7 Main Battles of the United States

By: Pneuma Hicks

Fort Sumter

This battle started on April 12-14, 1861. South Carolina seceded from the union is December 20, 1860. US Maj. Robert Anderson and forces (85 soldiers) positioned at Fort Moultrie. Near the mouth of the Charleston harbor. December 26, Anderson moved his command to Fort Sumter. The union was in the fort. On Saturday, April 13, Anderson surrendered the fort. No soldiers were killed in the battle. The generous terms of surrender, however, allowed Anderson to perform a 100-gun salute before he and his men evacuated the fort the next day. The salute began at 2:00 P.M. on April 14, but was cut short to 50 guns after an accidental explosion killed one of the gunners and mortally wounded another.


September 16-18, 1862. Maj. Gen. George B. McClellan and his Union Army of the Potomac confronted Robert E. Lee’s Army of Northern Virginia at Sharpsburg, Maryland. Single bloodiest day in American military history. Hill’s division arrived from Harpers Ferry, and counterattacked, driving back Burnside and saving the day for the Army of Northern Virginia. Outnumbered two-to-one/ Lee committed his entire force at the Battle of Antietam. McClellan sent in less than three-quarters of his Federal force.


May 18- July 4, 1863 the battle was more remarkable campaigns of the American Civil War. Ulysses S. Grant and his Army of the Tennessee had been trying to wrest away the strategic Confederate river fortress of Vicksburg, Mississippi. In late April 1863, Grant undertook a new and bold campaign against Vicksburg and the Confederate defenders under John Pemberton. Grant’s forces moved rapidly inland. leaving the Confederate chief with no alternative but to retreat to Vicksburg's defenses. Grant determined to lay siege to the city to avoid further loss of life.


July 1-3, 1863 Robert E. Lee led his Army of Northern Virginia in its second invasion of the North—the Gettysburg Campaign. Lee intended to collect supplies in the abundant Pennsylvania farmland. They had to take the fighting away from war-ravaged Virginia. They wanted to threaten Northern cities. Had won a major battle on Northern soil and strengthen the peace movement in the North. Maj. Gen. Joseph Hooker moved his Union Army of the Potomac in pursuit. Gen. was relieved of command just three days before the battle. Hooker's successor. Lee concentrated his army around Gettysburg. 30,000 Confederates ultimately defeated 20,000 Yankees.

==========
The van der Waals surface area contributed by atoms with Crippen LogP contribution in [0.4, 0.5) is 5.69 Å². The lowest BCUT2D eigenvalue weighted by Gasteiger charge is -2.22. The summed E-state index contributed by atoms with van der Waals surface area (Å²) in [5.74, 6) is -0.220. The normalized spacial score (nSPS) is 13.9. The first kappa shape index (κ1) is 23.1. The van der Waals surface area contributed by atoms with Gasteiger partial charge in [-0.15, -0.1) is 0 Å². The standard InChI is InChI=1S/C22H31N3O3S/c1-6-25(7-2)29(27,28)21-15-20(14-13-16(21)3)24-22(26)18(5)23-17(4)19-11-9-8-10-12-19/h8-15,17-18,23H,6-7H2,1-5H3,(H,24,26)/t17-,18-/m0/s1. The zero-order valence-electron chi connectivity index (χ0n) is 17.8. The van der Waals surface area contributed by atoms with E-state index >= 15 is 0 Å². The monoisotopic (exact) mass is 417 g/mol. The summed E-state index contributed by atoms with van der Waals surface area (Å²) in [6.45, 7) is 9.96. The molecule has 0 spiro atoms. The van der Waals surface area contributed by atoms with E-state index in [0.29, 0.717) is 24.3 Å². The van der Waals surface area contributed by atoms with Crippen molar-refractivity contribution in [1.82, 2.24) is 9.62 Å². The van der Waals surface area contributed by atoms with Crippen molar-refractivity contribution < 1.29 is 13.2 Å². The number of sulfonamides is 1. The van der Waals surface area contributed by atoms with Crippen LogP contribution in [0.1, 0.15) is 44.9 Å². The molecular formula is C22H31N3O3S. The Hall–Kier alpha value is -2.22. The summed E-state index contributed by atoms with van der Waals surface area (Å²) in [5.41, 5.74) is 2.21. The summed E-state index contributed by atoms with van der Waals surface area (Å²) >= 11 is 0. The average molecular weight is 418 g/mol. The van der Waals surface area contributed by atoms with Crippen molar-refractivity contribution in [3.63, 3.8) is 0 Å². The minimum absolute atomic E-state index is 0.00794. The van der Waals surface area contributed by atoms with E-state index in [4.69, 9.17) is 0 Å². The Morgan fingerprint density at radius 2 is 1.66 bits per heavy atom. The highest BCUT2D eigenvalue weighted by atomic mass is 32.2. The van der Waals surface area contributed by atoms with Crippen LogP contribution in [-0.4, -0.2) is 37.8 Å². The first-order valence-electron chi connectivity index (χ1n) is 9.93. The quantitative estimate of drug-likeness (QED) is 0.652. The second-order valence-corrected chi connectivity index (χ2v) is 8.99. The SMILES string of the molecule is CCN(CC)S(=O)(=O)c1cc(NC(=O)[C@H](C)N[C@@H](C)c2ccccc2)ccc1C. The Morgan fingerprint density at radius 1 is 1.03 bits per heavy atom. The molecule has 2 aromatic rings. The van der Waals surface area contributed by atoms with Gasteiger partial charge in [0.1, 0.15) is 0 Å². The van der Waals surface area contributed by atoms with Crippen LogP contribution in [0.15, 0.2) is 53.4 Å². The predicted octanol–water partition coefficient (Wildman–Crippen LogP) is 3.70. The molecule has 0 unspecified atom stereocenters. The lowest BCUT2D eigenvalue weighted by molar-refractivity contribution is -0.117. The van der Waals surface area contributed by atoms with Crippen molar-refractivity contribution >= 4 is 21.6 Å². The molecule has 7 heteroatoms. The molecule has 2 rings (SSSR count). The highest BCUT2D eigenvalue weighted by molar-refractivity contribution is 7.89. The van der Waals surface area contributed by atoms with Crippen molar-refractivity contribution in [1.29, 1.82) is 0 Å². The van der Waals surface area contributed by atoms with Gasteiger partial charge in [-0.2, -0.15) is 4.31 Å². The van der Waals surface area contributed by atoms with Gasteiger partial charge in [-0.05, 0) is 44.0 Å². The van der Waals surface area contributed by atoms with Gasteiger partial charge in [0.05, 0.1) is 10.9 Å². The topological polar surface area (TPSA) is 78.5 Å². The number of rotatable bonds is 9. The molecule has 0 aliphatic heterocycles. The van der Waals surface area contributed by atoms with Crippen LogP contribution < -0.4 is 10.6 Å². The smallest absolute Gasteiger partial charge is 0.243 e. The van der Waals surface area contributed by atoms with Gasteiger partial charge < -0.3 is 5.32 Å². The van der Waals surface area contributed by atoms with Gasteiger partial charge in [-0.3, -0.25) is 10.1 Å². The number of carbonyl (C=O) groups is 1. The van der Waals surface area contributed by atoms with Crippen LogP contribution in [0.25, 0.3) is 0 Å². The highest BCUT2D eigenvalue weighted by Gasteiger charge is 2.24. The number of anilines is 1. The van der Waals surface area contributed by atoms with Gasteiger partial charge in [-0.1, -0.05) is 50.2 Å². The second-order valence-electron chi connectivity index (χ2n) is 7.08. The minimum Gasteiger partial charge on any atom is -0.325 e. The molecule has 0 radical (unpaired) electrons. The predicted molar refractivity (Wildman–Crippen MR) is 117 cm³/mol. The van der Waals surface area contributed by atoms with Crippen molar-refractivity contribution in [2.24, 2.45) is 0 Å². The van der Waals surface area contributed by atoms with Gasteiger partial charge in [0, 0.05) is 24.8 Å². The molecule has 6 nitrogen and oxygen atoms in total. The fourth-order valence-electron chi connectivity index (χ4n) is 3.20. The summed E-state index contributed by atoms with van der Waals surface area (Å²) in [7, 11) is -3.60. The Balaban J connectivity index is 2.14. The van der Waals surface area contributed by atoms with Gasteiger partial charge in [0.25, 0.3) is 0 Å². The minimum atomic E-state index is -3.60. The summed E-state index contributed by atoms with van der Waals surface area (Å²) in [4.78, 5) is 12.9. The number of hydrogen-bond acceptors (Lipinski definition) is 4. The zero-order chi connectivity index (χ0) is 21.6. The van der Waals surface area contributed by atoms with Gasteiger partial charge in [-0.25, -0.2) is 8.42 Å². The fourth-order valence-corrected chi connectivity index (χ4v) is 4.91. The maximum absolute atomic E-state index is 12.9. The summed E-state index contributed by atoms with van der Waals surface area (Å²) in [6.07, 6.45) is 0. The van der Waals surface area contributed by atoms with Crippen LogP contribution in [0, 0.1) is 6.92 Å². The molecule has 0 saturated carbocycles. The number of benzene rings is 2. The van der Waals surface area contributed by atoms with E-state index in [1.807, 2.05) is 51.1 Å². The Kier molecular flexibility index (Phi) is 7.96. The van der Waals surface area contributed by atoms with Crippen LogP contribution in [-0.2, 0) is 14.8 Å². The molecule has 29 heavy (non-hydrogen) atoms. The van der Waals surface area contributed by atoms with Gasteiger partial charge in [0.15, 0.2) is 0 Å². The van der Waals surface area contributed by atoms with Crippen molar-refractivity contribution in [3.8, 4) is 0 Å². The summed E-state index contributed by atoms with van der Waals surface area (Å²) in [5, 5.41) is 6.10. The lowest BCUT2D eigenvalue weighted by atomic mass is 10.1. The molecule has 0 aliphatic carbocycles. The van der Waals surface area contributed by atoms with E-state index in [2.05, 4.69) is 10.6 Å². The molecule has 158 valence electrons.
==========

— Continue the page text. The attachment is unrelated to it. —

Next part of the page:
Sherman's March to the Sea (starts with the Battle of Atlanta)

July 22, 1864 Sherman’s three armies were still more or less separated. Hood planned for his forces to drop back from their outer lines north of the city into the main fortified perimeter around the city on the night of July 21-22. Wheeler attacked McPherson’s wagon trains. Calling for a 15-mile night march by Hardee’s troops and a dawn attack on the 22nd. Exhaustion of the men, a hot night, dusty roads and poor service from the cavalry combined to bring the four assault divisions. The Federals were blessed with a lot of good luck that day. Brig. Gen. Thomas W. Sweeny happened to be in just the right position to meet Hardee’s opening assault. One Union officer struck a tree in his flight. Around 3:00 p.m. Hood ordered Cheatham’s division to launch an attack from Atlanta’s eastern line of works. Logan’s Fifteenth Corps met with initial success.

Fort Fisher

January 13-15, 1865. After the failure, Maj. Gen. Benjamin Butler was relieved of command. Maj. Gen. Alfred Terry was placed in command of a “Provisional Corps,” nearly 60 vessels, to renew operations against the fort. Union forces landed and prepared an attack on Maj. Gen. Robert Hoke's infantry line. On the 15th, a select force moved on the fort from the rear. The Confederate garrison surrendered, opening the way for a Federal thrust against Wilmington, the South's last open seaport on the Atlantic coast.

Appomattox Court House

9,000 men under Gordon and Fitzhugh Lee deployed in the fields west of the village before dawn and waited. Attack launched before 8:00 a.m. The battle was led by General Bryan Grimes of North Carolina. Longstreet’s troops were being pressed from the rear near New Hope Church, three miles to the east. General Ulysses S. Grant’s goal of cutting off and destroying Lee’s army was close at hand. Small pockets of resistance continued until flags of truce were sent out. The lives of his soldiers to no purpose. Lee decided to surrender the Army of Northern Virginia. The surrender of Lee’s Army of Northern Virginia set the stage for its conclusion. Confederate troops were paroled and allowed to return to their homes. These measures served as a blueprint for the surrender of the remaining Confederate forces throughout the South.